Owen Senders, 23, of Mecklenburg in Schuyler County and a student at Harvard University, said, “Crestwood threatens us, Crestwood threatens those we love, and Crestwood threatens the lives of the kids we dream of one day raising in this region. Crestwood’s plan for massive gas storage comes in direct conflict with the vision of a better planet that we are fighting for. We are writing a different story for our species and our world, and this is the first chapter.”
Sheila Brown, 20, of Ithaca in Tompkins County and a student at Hampshire College, said, “Young people are taking a stand to protect the Finger Lakes Region. We millennials are facing a future of global uncertainty and chaos. We value clean water, air, land, and a thriving economy that works for all who reside here.”
Janie Meaney, 77, of Starkey in Yates County, a grandmother of ten and a great grandmother of three, said, “The dangers of gas storage in the leaky, old salt caverns in Watkins Glen are shrugged off by Crestwood. Children who live in Schuyler County are the basis for my decision to risk arrest to protest the debacle of endangering children and the ruin of Seneca Lake that provides drinking water for their families and neighbors. My children and grandchildren safely attended Watkins Glen schools, played and swam in Seneca Lake as did my grandchildren and as do my great grandchildren.”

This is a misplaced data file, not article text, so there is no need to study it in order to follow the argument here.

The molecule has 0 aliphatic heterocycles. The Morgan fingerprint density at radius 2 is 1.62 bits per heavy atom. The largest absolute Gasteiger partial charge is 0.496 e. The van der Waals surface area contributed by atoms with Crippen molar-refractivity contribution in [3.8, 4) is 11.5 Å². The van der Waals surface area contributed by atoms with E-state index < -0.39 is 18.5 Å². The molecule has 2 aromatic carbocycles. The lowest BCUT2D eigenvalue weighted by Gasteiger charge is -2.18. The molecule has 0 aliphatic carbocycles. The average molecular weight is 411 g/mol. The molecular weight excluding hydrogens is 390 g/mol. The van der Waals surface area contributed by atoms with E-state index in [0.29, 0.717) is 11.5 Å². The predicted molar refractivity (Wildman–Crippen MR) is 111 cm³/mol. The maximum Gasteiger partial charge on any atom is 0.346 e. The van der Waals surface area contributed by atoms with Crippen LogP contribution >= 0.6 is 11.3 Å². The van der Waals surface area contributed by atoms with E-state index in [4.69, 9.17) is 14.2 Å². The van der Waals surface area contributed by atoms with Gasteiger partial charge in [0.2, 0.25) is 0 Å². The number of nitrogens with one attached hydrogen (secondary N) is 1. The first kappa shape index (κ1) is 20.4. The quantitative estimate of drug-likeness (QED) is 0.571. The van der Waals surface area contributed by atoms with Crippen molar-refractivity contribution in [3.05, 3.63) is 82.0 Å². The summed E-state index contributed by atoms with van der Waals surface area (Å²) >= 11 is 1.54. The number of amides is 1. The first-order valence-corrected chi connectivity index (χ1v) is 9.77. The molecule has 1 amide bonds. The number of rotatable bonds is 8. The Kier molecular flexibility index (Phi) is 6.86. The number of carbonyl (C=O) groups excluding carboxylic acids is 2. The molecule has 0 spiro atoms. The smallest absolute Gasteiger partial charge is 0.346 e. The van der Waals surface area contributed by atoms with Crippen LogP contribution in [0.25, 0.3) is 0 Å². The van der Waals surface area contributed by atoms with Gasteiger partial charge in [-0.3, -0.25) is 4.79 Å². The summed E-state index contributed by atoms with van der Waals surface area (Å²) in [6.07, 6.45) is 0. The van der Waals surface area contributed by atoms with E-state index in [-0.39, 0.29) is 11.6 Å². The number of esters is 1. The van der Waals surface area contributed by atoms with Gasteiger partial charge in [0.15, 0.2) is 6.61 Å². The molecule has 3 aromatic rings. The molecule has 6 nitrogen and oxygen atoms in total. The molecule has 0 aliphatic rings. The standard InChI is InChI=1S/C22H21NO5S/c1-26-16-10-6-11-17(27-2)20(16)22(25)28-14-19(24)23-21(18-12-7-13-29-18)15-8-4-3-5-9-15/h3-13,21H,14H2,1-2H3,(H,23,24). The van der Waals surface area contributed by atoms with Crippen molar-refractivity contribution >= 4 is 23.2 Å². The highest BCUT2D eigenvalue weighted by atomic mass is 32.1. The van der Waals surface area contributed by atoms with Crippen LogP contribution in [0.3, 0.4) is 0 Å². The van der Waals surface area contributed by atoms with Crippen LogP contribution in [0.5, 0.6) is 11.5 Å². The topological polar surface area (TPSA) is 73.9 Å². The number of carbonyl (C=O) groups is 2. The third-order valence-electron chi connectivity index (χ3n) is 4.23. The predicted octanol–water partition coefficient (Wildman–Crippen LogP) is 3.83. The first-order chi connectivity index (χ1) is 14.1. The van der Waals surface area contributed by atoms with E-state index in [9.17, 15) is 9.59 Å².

Crestwood’s methane gas storage expansion project was approved by the Federal Energy Regulatory Commission last October in the face of broad public opposition and unresolved questions about geological instabilities, fault lines, and possible salinization of Seneca Lake, which serves as a source of drinking water for 100,000 people.
Those arrested today were:
Zachary Birnbaum, 23, Geneva, Ontario County (student, Hobart and William Smith Colleges)
Elizabeth Brown, 53, Mecklenburg, Schuyler County